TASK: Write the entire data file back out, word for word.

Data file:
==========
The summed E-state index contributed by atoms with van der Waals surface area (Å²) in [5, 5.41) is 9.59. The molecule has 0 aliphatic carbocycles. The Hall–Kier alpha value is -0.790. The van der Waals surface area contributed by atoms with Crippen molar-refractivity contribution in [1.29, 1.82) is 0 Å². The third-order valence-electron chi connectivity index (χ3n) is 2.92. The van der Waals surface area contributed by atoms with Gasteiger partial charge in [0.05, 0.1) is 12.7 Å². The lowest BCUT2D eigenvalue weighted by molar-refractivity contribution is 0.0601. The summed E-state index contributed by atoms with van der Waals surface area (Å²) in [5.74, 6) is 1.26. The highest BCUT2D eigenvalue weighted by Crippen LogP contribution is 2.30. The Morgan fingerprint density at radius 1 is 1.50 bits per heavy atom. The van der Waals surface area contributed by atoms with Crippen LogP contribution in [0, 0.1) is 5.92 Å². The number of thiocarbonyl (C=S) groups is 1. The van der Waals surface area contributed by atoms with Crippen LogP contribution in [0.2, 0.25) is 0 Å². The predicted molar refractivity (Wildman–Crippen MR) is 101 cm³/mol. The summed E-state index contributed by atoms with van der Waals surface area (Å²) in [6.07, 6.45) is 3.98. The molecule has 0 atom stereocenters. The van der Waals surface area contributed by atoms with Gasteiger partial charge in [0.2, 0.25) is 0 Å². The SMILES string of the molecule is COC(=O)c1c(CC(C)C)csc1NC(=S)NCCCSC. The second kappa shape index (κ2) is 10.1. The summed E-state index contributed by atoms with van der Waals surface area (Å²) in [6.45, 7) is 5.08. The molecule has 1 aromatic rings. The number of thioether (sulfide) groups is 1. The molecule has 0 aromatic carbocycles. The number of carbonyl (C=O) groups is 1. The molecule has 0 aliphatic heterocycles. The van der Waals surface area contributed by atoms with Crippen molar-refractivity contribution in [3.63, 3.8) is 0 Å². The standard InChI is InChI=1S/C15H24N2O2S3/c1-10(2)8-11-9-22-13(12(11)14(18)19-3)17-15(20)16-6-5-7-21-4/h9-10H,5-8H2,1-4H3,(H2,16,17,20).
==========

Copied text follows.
The summed E-state index contributed by atoms with van der Waals surface area (Å²) in [5, 5.41) is 9.59. The molecule has 0 aliphatic carbocycles. The Hall–Kier alpha value is -0.790. The van der Waals surface area contributed by atoms with Crippen molar-refractivity contribution in [1.29, 1.82) is 0 Å². The third-order valence-electron chi connectivity index (χ3n) is 2.92. The van der Waals surface area contributed by atoms with Gasteiger partial charge in [0.05, 0.1) is 12.7 Å². The lowest BCUT2D eigenvalue weighted by molar-refractivity contribution is 0.0601. The summed E-state index contributed by atoms with van der Waals surface area (Å²) in [5.74, 6) is 1.26. The highest BCUT2D eigenvalue weighted by Crippen LogP contribution is 2.30. The Morgan fingerprint density at radius 1 is 1.50 bits per heavy atom. The van der Waals surface area contributed by atoms with Crippen LogP contribution in [0, 0.1) is 5.92 Å². The number of thiocarbonyl (C=S) groups is 1. The van der Waals surface area contributed by atoms with Crippen LogP contribution in [0.2, 0.25) is 0 Å². The predicted molar refractivity (Wildman–Crippen MR) is 101 cm³/mol. The summed E-state index contributed by atoms with van der Waals surface area (Å²) in [6.07, 6.45) is 3.98. The molecule has 0 atom stereocenters. The van der Waals surface area contributed by atoms with Gasteiger partial charge in [0.2, 0.25) is 0 Å². The SMILES string of the molecule is COC(=O)c1c(CC(C)C)csc1NC(=S)NCCCSC. The second kappa shape index (κ2) is 10.1. The summed E-state index contributed by atoms with van der Waals surface area (Å²) in [6.45, 7) is 5.08. The molecule has 1 aromatic rings. The number of thioether (sulfide) groups is 1. The molecule has 0 aromatic carbocycles. The number of carbonyl (C=O) groups is 1. The molecule has 0 aliphatic heterocycles. The van der Waals surface area contributed by atoms with Crippen molar-refractivity contribution in [3.63, 3.8) is 0 Å². The standard InChI is InChI=1S/C15H24N2O2S3/c1-10(2)8-11-9-22-13(12(11)14(18)19-3)17-15(20)16-6-5-7-21-4/h9-10H,5-8H2,1-4H3,(H2,16,17,20).